• Scene analysis to perform automatic focus selection; and/or
    • Scene analysis to perform automatic aperture (i.e., Depth of Field) selection; and/or
    • Scene analysis to perform automatic tilt/shift selection.

In one embodiment, system 100 (for example, light field data acquisition device 10 or post-processing circuitry 102 may implement the following technique:

    • generate a stack of images that are focused at different scene depths from, for example, a minimum close distance to infinity;
    • thereafter, analyze each image in order to compute a measure of importance of the subjects contained in the image; and
    • thereafter, output the image that has the highest measure of importance.
      Notably, a variation on this approach outputs an image that is a result of compositing the high-importance regions from a number of frames.

In addition to scene analysis, or in lieu thereof, system 100 (for example, light field data acquisition device 10 and/or post-processing circuitry 102) may perform light field scene analysis to implement any of the after-the-shot focusing embodiments. Indeed, any light field scene analysis technique now known or later developed is intended to fall within the scope of the present inventions. For example, the light field data acquisition device or system may implement:

    • Face-detection: identify where in the captured image faces are (for example, using a suitably configured Haar cascade classifier). In general, identify where human-related features are (e.g.) smile detection, etc; and/or
    • Face-recognition: identify presence and location of known individuals in the captured image, potentially using a database that contains computed characteristics of known individuals' faces. Any facial recognition method now known or later developed may be used, including principal component analysis (PCA) or elastic bunch graph matching (EBGM); and/or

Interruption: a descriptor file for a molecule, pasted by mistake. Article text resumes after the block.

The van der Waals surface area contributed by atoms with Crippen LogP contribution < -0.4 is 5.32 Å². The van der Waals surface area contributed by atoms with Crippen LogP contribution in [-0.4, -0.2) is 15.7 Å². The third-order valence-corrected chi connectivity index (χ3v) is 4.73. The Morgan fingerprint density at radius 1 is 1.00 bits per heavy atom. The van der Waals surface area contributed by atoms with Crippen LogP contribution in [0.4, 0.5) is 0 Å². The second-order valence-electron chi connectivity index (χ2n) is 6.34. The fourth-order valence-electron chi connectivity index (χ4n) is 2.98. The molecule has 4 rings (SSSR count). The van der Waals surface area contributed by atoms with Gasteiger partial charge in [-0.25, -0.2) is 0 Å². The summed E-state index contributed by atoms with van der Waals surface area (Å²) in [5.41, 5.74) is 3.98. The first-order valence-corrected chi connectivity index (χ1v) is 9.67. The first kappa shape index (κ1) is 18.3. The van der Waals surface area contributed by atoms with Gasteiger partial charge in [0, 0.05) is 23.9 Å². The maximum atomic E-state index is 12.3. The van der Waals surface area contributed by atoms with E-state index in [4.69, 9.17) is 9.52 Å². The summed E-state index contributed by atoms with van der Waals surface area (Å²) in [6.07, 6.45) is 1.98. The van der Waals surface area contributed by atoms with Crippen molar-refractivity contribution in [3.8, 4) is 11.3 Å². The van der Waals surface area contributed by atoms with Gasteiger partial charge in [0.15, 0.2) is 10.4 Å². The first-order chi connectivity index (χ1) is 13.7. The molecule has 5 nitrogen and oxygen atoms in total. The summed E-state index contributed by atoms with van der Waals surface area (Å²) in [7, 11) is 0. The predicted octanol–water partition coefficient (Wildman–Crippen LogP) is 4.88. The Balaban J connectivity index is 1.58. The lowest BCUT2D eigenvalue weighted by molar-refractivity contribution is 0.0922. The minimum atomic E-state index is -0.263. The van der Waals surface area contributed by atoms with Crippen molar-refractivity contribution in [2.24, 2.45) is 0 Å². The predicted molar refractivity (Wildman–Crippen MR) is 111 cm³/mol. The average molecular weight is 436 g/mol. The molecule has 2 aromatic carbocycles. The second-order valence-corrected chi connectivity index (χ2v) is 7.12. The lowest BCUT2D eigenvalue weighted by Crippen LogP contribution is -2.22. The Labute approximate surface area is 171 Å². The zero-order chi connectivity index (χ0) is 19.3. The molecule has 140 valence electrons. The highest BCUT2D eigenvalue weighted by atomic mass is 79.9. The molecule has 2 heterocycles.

• Focus analysis: for a given image region (e.g., a face) determine where it is in focus; and/or
    • Focus analysis: for a given image region at a certain focus depth, determine how in-focus (or the degree of focus) the image or region thereof is.

In another embodiment, system 100 (for example, light field data acquisition device 10 or post-processing circuitry 102) may assess and/or determine the focus and depth of field based on evaluating whether the image includes one or more faces and—if there are faces in the image, choose the focus depth to make or bring one or more of the faces (for example, the largest face) into a predetermined focus (for example, in-focus); otherwise extend the depth of field as far as possible.

Alternatively, system 100 (for example, light field data acquisition device 10 or post-processing circuitry 102) may assess and/or determine the focus and depth of field based on evaluating whether there are a plurality of faces and—if so, select or choose the focus depth that is in the middle of the closest and furthest faces, and extend the depth of field only as far as is required to bring all faces into a predetermined focus (for example, in-focus); otherwise, extend the depth of field (for example, as far as possible).

Notably, any method or technique for ranking the contents of a scene in terms of importance, and then choosing the focus and depth of field based on the importance and focus depths of the scene's contents, may be used. Indeed, several of the analysis methods or techniques disclosed in U.S. patent application Ser. No. 12/622,655 (“System of and Method for Video Refocusing”, filed Nov. 20, 2009). All such methods or techniques, now known or later developed, are intended to fall within the scope of the present inventions. For example, computation of the measure of importance may be determined as follows:

    • A face detection method is used on each image in the stack.
    • If one of more focused faces are detected in an image, then the measure of importance is the area of the focused faces in the image.
    • If no faces are detected in the image, then the measure of importance is the area of the image that is in-focus.
      Interaction for User-Guided Focus